The horse in the video is not loading in a trailer. (I don’t have a video of that exercise yet). But he is following the send-signal through a gate, past and ahead of his handler. The same procedure can work with a trailer instead of a gate.

Train Using a Simulated Space, then Move to the Trailer

Will your horse tolerate a “squeeze” between two objects? Do you have stocks or can you build stocks with four fence posts with 2×6’s on the sides and front so that he learns to walk into the confined space and then back out easily. When that is accomplished, lay a sheet of plywood on the floor of the stocks to simulate the sound of his feet on the ramp or floor of the trailer.

Frequently, once he goes into and out of the plywood-floor stocks routinely, this is enough to start with a trailer.

Progressive Exercises

Suggestion #1.
Small space – Dark Space: I start with taking my horse into any space that is darker and smaller than the outdoors. Do you have a shed or small barn? Walk the horse in, stand in the darkened room until he is quiet, and then back the horse out. (Always back out if that is the way you want him to exit your trailer.) Repeat.

Noise: Practice walking over a piece of plywood. You can lay some plywood down in the pasture and walk over it until the hoof noise is no problem. Move the plywood closer to a small area. If you have a catch pen or stocks, put the plywood in there (as directed above).

Suggestion #2.
If you have a round pen, put the horse in it for 3-4 days. Back the trailer up to it and feed the horse in the trailer – moving the feed progressively forward so that he must first enter with his front feet to reach it and then stretch until he is actually entering with all four.

Some Afterthoughts

Tip #1:
Be particularly vigilant to notice when he is in a calm state of mind. Reward that state of mind with some rest.

Tip #2:
You may find it easier if you bring a calm, easy-loading horse with you to the loading area – a pasture-mate with the right attitude. Take the loading horse in and out of the trailer with ease. Sometimes your horse will load WITH the other horse already loaded.

Tip #3:
If the horse is particularly high-strung or extremely anxious at the sight of the trailer, do some line-lunging work further away from it (find his comfort spot and move closer by a few feet) until you get the horse into a relaxed state of mind at that distance. Move closer to the trailer in baby steps. Wait until he is in a relaxed state again before you make the move closer each time.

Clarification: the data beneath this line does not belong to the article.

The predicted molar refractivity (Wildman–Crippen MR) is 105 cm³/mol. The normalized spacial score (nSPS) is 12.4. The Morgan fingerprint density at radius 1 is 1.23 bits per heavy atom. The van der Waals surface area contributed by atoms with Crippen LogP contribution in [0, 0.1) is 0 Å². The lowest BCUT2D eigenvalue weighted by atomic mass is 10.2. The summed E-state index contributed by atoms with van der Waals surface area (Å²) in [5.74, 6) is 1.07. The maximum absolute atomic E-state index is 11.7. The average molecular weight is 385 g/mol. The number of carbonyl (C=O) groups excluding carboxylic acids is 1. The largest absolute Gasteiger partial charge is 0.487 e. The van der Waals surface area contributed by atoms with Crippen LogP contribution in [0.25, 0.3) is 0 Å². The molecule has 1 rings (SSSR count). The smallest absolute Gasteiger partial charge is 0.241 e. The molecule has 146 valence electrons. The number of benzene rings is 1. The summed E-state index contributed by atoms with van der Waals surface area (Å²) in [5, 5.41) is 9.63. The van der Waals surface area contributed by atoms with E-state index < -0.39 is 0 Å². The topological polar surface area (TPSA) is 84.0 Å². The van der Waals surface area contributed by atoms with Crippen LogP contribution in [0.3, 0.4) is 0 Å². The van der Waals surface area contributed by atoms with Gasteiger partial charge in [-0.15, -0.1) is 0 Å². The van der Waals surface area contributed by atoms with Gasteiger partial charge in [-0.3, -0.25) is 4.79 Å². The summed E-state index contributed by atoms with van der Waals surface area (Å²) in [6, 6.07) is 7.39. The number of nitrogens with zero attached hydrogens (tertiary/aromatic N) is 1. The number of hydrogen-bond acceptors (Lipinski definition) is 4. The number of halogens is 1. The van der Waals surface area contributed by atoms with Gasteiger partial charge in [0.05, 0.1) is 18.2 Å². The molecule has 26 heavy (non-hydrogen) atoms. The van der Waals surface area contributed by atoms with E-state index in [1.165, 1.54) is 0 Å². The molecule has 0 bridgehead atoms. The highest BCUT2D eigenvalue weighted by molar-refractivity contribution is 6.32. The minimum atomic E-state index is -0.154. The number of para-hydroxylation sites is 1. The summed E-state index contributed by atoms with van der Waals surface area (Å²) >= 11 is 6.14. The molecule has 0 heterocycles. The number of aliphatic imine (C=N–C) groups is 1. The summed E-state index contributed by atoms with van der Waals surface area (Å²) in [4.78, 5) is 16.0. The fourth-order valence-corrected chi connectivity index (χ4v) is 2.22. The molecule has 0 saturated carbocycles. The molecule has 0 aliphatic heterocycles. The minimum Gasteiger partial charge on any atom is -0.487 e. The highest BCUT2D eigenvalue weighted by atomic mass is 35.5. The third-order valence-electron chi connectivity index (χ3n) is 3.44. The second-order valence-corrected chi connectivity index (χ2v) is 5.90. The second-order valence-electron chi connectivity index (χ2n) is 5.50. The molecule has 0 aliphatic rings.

Tip #4:
Be careful going into the trailer as the horse goes in. In a large trailer, it may be necessary. However, it can be a dangerous place to be if he panics. That is one of the advantages of the line-lunging technique of loading. He self-loads without your body between him and the walls.

Tip #5:
It is better to have grain at the front of the trailer as a REWARD when he has accomplished the load than it is to use it as a BRIBE to entice him up the ramp and into the space. It rarely works as an enticement.

Clicker training? This is a good exercise for clicker training, shaping his load from approach – to touch – to step – to load.

This 9-day old baby is learning to load from the get-go. His Mom is being taken for a Foal-Heat Breeding, and he is learning from her how to load into the trailer.

The Best Trailer Loading in the World

Below is the best trailer-loading video in the world. Our horses should all be so good. Don’t be fooled. These horse have not been beat by the whip. No horse comes TO an instrument of torture. They have been rewarded by the sound of the whip – perhaps as in “clicker” training with the whip instead of the clicker? Russell Higgins is a Parelli instructor.

Horse training and equestrian activities in general can be dangerous. While we try to present relevant and valuable content, under no circumstances does or its members or contributors take any responsibility for the well-being of any horse or person using a method outlined here.

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2 thoughts on “Horse Problems: Trailer Loading

  1. My daughter has a little horse that she’s owned for the past few months, and we’re hoping to buy a trailer for it. We need to get one that it’d fit in even when it grows. I’ll have to make sure that there’s good ventilation throughout it. Maybe my husband can go with me to take a look at some within the next few days.

    1. Most trailers come in fairly standard sizes to fit an adult horse. Some, however, are much taller to fit very tall horsees such as our Friesian and Friesian-cross horses. Unless you have an exceptionally tall horse, an extra tall trailer is not necessary and is an added expense. Good ventilation is, of course, a must. Extra features such as a drop-down ramp, extra padding, and a tack storage area are all nice but also add to the expense. IT is nice to have a padded upper door casing where the horse enters and exits. Check the floor boards VERY carefully for rot! That is the part of the trailer that is the most dangerous if it is not well-maintained.